What is a patent?
A patent is a legal document giving the patent owner certain exclusive rights to his/her invention for a limited time.
A patent granted by the US Patents and Trademarks Office (USPTO) is valid for 20 years from date of application (as long as periodic maintenance fees are paid).
Patents are an excellent (free) information resource: on new technology, trends in technological development, competitor tracking, technical information not found elsewhere. Like other information resources patents include bibliographic citations and more recently cited references. The introduction and background sections provide a statement of the problem and a concise review of the literature and how the inventor addressed and solved the problem.
New law went into effect in March 2013 - US became a "First to File" nation (in line with other countries)
A more simpler version of the law Fist to File in Plain Englsih
US Patents: different types
Utility patents may be granted to anyone who invents or discovers any new and useful process, machine, article of manufacture, or compositions of matters, or any new useful improvement thereof.
Plant patents may be granted to anyone who invents or discovers and asexually reproduces any distinct and new variety of plant.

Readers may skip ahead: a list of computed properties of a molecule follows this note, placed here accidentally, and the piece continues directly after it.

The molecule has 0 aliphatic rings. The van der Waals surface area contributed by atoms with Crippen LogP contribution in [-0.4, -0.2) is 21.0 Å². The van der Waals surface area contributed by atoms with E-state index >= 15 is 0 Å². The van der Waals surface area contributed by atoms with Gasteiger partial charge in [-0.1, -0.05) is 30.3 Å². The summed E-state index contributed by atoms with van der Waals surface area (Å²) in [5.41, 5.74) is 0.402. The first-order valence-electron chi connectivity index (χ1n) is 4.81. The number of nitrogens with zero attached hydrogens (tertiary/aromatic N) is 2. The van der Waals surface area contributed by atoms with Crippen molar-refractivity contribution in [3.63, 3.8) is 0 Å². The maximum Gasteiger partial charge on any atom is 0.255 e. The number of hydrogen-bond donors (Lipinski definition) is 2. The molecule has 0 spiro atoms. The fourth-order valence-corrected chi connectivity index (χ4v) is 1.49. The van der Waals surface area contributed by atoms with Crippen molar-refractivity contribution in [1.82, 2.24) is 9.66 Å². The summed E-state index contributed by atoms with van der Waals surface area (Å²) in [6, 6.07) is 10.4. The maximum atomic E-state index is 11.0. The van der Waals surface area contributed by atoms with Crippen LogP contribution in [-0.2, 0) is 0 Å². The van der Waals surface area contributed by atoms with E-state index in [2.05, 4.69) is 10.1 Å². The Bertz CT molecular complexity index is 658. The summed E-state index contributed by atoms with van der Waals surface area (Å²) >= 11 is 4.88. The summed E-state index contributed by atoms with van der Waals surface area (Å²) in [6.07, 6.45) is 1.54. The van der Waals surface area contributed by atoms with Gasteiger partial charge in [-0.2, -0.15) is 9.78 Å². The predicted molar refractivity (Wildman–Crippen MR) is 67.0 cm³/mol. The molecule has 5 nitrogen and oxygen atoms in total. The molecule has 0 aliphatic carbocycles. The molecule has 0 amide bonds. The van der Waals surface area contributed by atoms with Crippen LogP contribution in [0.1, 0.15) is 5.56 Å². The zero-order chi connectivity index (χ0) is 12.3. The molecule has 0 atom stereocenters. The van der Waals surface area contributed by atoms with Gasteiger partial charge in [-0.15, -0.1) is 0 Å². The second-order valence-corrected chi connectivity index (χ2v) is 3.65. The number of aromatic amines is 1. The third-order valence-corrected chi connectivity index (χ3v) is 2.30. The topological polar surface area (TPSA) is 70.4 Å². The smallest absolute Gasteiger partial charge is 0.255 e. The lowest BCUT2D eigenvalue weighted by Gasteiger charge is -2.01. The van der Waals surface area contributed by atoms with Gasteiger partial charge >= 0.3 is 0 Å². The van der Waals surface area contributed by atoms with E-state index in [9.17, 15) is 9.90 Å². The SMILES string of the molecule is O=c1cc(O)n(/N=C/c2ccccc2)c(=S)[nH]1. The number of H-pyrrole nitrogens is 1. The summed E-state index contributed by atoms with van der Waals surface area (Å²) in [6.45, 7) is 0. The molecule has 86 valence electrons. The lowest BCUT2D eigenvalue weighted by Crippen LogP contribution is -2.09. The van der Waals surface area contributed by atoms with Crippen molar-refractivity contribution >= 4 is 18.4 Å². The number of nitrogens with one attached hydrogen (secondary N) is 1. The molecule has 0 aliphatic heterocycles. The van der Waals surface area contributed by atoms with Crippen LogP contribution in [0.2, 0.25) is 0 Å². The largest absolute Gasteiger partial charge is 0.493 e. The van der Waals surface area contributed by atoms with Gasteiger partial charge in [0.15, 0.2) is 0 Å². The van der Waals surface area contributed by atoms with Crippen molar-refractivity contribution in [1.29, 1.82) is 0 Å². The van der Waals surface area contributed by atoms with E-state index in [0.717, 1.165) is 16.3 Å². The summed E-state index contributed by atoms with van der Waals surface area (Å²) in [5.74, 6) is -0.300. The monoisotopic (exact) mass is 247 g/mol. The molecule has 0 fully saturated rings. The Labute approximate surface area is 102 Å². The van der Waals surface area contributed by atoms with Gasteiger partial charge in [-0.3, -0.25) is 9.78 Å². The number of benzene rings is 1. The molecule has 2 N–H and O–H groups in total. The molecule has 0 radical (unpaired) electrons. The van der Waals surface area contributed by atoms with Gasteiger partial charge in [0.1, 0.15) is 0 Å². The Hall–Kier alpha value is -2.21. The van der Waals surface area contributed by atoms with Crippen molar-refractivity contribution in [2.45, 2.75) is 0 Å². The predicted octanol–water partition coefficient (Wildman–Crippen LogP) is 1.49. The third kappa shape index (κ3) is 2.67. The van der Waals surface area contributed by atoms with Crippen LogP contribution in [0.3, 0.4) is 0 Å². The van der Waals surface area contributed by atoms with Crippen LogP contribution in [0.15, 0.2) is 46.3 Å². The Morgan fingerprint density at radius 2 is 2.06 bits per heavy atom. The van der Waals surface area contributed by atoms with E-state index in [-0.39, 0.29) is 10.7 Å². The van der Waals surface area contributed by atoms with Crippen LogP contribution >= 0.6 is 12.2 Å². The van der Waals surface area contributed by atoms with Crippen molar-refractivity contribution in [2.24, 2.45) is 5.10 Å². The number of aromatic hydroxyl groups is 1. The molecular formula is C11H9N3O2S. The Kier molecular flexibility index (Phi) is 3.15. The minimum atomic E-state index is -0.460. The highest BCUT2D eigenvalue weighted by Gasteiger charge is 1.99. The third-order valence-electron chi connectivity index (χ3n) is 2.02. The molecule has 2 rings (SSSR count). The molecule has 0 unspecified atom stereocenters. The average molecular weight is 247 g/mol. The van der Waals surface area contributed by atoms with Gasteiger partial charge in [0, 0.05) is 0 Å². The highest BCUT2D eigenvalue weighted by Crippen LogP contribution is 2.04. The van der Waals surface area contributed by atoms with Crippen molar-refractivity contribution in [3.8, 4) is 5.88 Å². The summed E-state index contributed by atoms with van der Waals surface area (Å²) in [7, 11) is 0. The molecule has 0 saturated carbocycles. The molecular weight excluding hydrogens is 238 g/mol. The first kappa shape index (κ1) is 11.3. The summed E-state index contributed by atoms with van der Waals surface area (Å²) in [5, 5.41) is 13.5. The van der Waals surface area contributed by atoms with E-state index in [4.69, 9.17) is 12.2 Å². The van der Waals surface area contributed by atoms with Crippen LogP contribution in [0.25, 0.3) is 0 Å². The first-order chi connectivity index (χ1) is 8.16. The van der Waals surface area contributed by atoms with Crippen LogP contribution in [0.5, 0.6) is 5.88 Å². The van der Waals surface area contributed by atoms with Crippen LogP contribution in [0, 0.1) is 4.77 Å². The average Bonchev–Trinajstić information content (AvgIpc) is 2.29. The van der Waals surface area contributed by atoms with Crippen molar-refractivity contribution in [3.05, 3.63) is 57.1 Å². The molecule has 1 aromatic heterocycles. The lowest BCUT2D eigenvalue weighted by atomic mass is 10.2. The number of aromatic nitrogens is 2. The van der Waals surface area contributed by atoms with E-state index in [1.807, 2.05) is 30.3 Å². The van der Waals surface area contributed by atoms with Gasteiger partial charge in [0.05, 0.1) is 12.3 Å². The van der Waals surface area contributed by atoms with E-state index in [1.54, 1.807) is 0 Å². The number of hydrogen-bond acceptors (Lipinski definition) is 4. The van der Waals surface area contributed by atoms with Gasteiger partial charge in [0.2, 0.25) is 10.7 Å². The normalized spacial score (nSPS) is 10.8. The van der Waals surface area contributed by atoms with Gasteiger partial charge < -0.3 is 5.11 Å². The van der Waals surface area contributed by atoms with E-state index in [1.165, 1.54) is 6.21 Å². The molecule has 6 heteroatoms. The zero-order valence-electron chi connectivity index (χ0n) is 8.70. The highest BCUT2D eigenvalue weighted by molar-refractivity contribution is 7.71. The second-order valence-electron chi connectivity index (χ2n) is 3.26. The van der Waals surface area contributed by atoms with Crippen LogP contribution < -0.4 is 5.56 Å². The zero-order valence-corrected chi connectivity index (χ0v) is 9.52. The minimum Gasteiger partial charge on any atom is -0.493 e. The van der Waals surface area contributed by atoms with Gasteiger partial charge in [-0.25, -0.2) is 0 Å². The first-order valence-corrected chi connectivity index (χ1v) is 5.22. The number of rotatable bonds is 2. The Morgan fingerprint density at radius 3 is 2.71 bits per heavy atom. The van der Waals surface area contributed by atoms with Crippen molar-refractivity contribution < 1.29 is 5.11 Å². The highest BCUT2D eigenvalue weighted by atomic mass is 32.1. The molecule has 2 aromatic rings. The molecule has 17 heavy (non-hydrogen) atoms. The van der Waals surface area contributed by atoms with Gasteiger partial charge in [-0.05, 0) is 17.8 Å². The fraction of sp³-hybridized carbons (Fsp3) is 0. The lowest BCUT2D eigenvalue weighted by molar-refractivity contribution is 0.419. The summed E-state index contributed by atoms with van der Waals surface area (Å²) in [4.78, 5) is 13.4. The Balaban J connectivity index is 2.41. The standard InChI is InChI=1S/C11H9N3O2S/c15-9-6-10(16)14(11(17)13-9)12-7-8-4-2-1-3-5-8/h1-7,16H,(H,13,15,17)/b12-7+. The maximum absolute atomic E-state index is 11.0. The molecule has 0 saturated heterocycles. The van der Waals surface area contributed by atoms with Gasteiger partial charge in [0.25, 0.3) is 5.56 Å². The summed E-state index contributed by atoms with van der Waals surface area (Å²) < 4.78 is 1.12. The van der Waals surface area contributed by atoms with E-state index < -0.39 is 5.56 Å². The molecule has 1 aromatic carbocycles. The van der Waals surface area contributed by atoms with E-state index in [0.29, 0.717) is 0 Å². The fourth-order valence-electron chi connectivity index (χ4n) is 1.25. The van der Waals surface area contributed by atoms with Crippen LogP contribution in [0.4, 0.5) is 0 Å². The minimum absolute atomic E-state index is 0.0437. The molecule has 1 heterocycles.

A Provisional Patent is a way to establish early “claim” without the formality of filing a patent and inventor can use the term “Patent pending” but must file a “non-provisional” patent within 12 months.
From How to get a patent
KIND codes categorize the type of patent (usually denoted by a letter after the patent number)
Fess for US PATENTS
For utility patents:
- Non-refundable filing fee whether or not a patent is granted is: $280.00
- Issue fee (you pay this only if your application is granted): $1780
- Maintenance fees (paid at 3.5, 7.5, and 11.5 years after your patent is granted:: $1600, $3600 and $7400
- Provisional application fee is $260.00
Check here for more information Current fee schedule
Chemical Abstracts Service (CAS) indexes chemical patents from approximately 25 countries and patent organizations. CSULB affiliates may search the online CAS database, Scifinder Scholar.
Once you have obtained access to SciFinder Scholar, go to Explore References. To search by patent number, assignee name or inventor name, select Patent and enter the informatio you have. To search by subject, select Research Topic and limit to document type Patent.
The European Patent Office maintains a free database of worldwide patents (including U.S. patents) called esp@cenet. Images of patents are provided in PDF format, but can only be printed one page at a time.
By Patent Number
- Go to esp@cenet and select Number Search.
- Select the Worldwide Patent Database
- Enter the patent number in the search box in the format given.
- Go to Espacenet and select Quick Search.
- Enter your keywords in the Search Terms box.
- Find a patent that's close to what you're looking for.
- Note the International Classification number/Subclass for that patent, e.g. H04B1/59.
- Do a search of that Class/Subclass in the esp@cenet database to find more patents on that subject.
esp@cenet Tutorial - How to search esp@cenet, the European Patent Office's online patent database
PatentLens A free public resource for patent system navigation worldwide.
Searching for US Patents